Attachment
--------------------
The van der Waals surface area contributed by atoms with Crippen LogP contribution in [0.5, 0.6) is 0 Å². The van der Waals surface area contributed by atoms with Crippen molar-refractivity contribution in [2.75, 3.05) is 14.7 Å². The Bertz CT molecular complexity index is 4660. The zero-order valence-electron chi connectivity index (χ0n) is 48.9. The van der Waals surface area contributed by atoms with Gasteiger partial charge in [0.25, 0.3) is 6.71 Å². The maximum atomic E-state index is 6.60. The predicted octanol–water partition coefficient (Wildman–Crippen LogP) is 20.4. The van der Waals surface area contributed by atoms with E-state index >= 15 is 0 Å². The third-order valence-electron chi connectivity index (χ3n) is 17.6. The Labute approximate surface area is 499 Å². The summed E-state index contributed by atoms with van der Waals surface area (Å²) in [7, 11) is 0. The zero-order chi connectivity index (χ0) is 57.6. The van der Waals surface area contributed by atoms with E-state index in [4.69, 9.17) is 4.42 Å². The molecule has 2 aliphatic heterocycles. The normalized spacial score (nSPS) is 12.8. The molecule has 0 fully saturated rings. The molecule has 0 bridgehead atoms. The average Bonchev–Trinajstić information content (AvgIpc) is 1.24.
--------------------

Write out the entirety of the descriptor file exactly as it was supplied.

The van der Waals surface area contributed by atoms with Crippen LogP contribution in [0.5, 0.6) is 0 Å². The van der Waals surface area contributed by atoms with Crippen molar-refractivity contribution in [2.75, 3.05) is 14.7 Å². The Bertz CT molecular complexity index is 4660. The zero-order valence-electron chi connectivity index (χ0n) is 48.9. The van der Waals surface area contributed by atoms with Gasteiger partial charge in [0.25, 0.3) is 6.71 Å². The maximum atomic E-state index is 6.60. The predicted octanol–water partition coefficient (Wildman–Crippen LogP) is 20.4. The van der Waals surface area contributed by atoms with E-state index >= 15 is 0 Å². The third-order valence-electron chi connectivity index (χ3n) is 17.6. The Labute approximate surface area is 499 Å². The summed E-state index contributed by atoms with van der Waals surface area (Å²) in [7, 11) is 0. The zero-order chi connectivity index (χ0) is 57.6. The van der Waals surface area contributed by atoms with E-state index in [4.69, 9.17) is 4.42 Å². The molecule has 2 aliphatic heterocycles. The normalized spacial score (nSPS) is 12.8. The molecule has 0 fully saturated rings. The molecule has 0 bridgehead atoms. The average Bonchev–Trinajstić information content (AvgIpc) is 1.24.